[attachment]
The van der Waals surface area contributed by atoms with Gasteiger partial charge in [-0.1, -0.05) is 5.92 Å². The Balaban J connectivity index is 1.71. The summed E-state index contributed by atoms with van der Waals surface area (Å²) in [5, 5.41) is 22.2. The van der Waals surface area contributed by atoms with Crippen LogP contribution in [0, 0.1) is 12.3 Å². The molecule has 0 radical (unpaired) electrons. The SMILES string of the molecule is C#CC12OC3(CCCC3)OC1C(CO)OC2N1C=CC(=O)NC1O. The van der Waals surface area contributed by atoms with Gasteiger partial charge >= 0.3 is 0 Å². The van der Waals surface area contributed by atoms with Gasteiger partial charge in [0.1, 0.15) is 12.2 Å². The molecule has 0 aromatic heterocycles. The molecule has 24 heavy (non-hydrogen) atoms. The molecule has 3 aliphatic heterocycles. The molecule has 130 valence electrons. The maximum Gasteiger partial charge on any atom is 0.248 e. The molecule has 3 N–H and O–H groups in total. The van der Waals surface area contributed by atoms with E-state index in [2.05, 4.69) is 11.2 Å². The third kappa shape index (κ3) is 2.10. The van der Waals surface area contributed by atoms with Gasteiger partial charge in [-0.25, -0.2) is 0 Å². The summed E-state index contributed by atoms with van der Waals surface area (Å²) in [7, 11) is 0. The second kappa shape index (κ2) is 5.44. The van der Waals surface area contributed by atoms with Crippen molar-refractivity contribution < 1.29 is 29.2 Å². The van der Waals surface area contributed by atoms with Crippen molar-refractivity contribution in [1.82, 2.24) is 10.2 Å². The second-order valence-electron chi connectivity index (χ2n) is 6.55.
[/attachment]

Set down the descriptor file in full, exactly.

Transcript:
The van der Waals surface area contributed by atoms with Gasteiger partial charge in [-0.1, -0.05) is 5.92 Å². The Balaban J connectivity index is 1.71. The summed E-state index contributed by atoms with van der Waals surface area (Å²) in [5, 5.41) is 22.2. The van der Waals surface area contributed by atoms with Crippen LogP contribution in [0, 0.1) is 12.3 Å². The molecule has 0 radical (unpaired) electrons. The SMILES string of the molecule is C#CC12OC3(CCCC3)OC1C(CO)OC2N1C=CC(=O)NC1O. The van der Waals surface area contributed by atoms with Gasteiger partial charge >= 0.3 is 0 Å². The van der Waals surface area contributed by atoms with Gasteiger partial charge in [0.1, 0.15) is 12.2 Å². The molecule has 0 aromatic heterocycles. The molecule has 24 heavy (non-hydrogen) atoms. The molecule has 3 aliphatic heterocycles. The molecule has 130 valence electrons. The maximum Gasteiger partial charge on any atom is 0.248 e. The molecule has 3 N–H and O–H groups in total. The van der Waals surface area contributed by atoms with E-state index in [2.05, 4.69) is 11.2 Å². The third kappa shape index (κ3) is 2.10. The van der Waals surface area contributed by atoms with Gasteiger partial charge in [-0.25, -0.2) is 0 Å². The summed E-state index contributed by atoms with van der Waals surface area (Å²) in [7, 11) is 0. The second kappa shape index (κ2) is 5.44. The van der Waals surface area contributed by atoms with Crippen molar-refractivity contribution < 1.29 is 29.2 Å². The van der Waals surface area contributed by atoms with Crippen molar-refractivity contribution in [1.82, 2.24) is 10.2 Å². The second-order valence-electron chi connectivity index (χ2n) is 6.55.